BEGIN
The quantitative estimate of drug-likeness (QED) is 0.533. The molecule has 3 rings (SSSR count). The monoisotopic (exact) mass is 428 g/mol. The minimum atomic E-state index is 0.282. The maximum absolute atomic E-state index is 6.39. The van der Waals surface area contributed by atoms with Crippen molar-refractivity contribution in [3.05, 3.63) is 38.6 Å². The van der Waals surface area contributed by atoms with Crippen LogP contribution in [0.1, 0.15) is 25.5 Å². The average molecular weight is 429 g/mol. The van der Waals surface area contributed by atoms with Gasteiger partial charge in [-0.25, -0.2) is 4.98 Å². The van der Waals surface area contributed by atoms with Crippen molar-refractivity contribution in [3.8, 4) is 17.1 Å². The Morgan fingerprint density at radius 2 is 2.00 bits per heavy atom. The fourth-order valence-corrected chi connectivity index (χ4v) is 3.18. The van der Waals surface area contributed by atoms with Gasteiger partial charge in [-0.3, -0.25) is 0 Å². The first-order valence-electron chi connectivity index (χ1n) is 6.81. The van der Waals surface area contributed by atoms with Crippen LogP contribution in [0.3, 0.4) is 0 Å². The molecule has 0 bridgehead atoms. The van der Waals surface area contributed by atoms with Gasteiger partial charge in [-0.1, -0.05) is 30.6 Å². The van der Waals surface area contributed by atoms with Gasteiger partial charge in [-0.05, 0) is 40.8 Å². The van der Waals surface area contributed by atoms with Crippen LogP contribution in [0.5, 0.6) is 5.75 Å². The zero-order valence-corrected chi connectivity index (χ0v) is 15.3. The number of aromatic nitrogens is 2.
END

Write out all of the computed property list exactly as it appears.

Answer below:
The quantitative estimate of drug-likeness (QED) is 0.533. The molecule has 3 rings (SSSR count). The monoisotopic (exact) mass is 428 g/mol. The minimum atomic E-state index is 0.282. The maximum absolute atomic E-state index is 6.39. The van der Waals surface area contributed by atoms with Crippen molar-refractivity contribution in [3.05, 3.63) is 38.6 Å². The van der Waals surface area contributed by atoms with Crippen LogP contribution in [0.1, 0.15) is 25.5 Å². The average molecular weight is 429 g/mol. The van der Waals surface area contributed by atoms with Gasteiger partial charge in [-0.25, -0.2) is 4.98 Å². The van der Waals surface area contributed by atoms with Crippen molar-refractivity contribution in [3.8, 4) is 17.1 Å². The Morgan fingerprint density at radius 2 is 2.00 bits per heavy atom. The fourth-order valence-corrected chi connectivity index (χ4v) is 3.18. The van der Waals surface area contributed by atoms with Gasteiger partial charge in [-0.3, -0.25) is 0 Å². The first-order valence-electron chi connectivity index (χ1n) is 6.81. The van der Waals surface area contributed by atoms with Crippen LogP contribution in [0.3, 0.4) is 0 Å². The molecule has 0 bridgehead atoms. The van der Waals surface area contributed by atoms with Gasteiger partial charge in [-0.1, -0.05) is 30.6 Å². The van der Waals surface area contributed by atoms with Gasteiger partial charge in [-0.05, 0) is 40.8 Å². The van der Waals surface area contributed by atoms with Crippen LogP contribution in [0.5, 0.6) is 5.75 Å². The zero-order valence-corrected chi connectivity index (χ0v) is 15.3. The number of aromatic nitrogens is 2.